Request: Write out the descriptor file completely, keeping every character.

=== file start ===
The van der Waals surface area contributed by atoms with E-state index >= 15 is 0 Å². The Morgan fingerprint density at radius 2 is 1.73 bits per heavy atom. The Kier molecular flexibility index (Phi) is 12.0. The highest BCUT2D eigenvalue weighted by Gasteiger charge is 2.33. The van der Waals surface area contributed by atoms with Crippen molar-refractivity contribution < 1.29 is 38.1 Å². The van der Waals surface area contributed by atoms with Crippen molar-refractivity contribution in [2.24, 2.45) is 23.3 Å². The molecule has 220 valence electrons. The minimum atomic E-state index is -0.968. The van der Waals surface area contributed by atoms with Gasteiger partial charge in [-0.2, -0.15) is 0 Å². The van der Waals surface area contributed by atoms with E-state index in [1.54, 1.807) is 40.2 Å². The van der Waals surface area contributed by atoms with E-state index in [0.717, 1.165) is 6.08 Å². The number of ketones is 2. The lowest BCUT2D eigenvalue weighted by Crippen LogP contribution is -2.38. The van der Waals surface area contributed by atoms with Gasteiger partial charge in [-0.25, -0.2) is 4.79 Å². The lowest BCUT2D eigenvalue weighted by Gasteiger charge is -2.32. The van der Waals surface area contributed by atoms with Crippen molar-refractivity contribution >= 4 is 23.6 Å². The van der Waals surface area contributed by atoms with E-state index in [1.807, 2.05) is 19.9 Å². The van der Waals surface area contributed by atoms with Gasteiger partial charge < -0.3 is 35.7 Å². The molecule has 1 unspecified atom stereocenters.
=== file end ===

The van der Waals surface area contributed by atoms with E-state index >= 15 is 0 Å². The Morgan fingerprint density at radius 2 is 1.73 bits per heavy atom. The Kier molecular flexibility index (Phi) is 12.0. The highest BCUT2D eigenvalue weighted by Gasteiger charge is 2.33. The van der Waals surface area contributed by atoms with Crippen molar-refractivity contribution < 1.29 is 38.1 Å². The van der Waals surface area contributed by atoms with Crippen molar-refractivity contribution in [2.24, 2.45) is 23.3 Å². The molecule has 220 valence electrons. The minimum atomic E-state index is -0.968. The van der Waals surface area contributed by atoms with Gasteiger partial charge in [-0.2, -0.15) is 0 Å². The van der Waals surface area contributed by atoms with E-state index in [1.54, 1.807) is 40.2 Å². The van der Waals surface area contributed by atoms with E-state index in [0.717, 1.165) is 6.08 Å². The number of ketones is 2. The lowest BCUT2D eigenvalue weighted by Crippen LogP contribution is -2.38. The van der Waals surface area contributed by atoms with Gasteiger partial charge in [-0.25, -0.2) is 4.79 Å². The lowest BCUT2D eigenvalue weighted by Gasteiger charge is -2.32. The van der Waals surface area contributed by atoms with Crippen molar-refractivity contribution >= 4 is 23.6 Å². The van der Waals surface area contributed by atoms with E-state index in [1.807, 2.05) is 19.9 Å². The van der Waals surface area contributed by atoms with Gasteiger partial charge < -0.3 is 35.7 Å². The molecule has 1 unspecified atom stereocenters.